Golden Thread Andersonville National Historic Site

bdtex

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Read Andersonville: The Last Depot before the trip and Father Whelan was obviously in it.

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bdtex

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I started a thread back in December called "Misconceptions" and I almost posted this there because I didn't think I'd ever get to posting this Andersonville thread. For a long time I was under the misconception that the only water source for the prisoners at Andersonville was the creek that ran through the stockade(Stockade Branch) and rainwater. Not true. When I read Andersonville: The Last Depot, I learned about Providence Spring which is visible on the map on page 3 of this thread. I also learned that some of the prisoners being farmers or miners,knew how to dig water wells and did so. Somehow or another,somebody knew or found where those wells were/are and the NPS marked them. Don't know how many there are/were but the marker on the second pic says it is #27.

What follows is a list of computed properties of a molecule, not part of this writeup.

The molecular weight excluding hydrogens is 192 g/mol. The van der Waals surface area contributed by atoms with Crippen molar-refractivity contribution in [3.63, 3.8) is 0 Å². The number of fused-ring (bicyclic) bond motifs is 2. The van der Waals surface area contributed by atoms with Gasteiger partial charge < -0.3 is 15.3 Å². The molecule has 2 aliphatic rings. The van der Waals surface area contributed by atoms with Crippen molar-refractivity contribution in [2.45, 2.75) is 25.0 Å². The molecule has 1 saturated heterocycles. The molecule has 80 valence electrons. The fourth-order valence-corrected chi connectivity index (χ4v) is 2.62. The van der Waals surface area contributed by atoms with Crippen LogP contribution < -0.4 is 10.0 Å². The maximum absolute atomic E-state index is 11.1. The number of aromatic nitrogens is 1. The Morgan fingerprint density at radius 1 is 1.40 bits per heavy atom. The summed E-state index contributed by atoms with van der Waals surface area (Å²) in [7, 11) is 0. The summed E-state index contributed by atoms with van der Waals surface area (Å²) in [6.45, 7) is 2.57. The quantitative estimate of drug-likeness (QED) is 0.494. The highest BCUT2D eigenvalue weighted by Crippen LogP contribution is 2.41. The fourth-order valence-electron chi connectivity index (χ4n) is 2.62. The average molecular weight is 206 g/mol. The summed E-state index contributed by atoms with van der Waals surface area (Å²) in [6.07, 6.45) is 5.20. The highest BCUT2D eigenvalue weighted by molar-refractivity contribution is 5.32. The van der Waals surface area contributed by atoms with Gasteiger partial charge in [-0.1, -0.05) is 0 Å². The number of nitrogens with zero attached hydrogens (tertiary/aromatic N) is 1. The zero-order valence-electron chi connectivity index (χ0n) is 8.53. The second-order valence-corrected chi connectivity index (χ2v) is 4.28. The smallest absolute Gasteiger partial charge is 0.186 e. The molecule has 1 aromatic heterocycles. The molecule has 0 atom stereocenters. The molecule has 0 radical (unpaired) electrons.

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Gary Morgan

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The Raiders get an oversized role in the memory of Andersonville, allowing for the "otherizing" of what happened there:

https://www.nps.gov/ande/learn/historyculture/raiders.htm
Hi.

I just joined the site last week, but I can address your comment. I just finished a book on the Raiders, which will be published by Stackpole Books and out next April.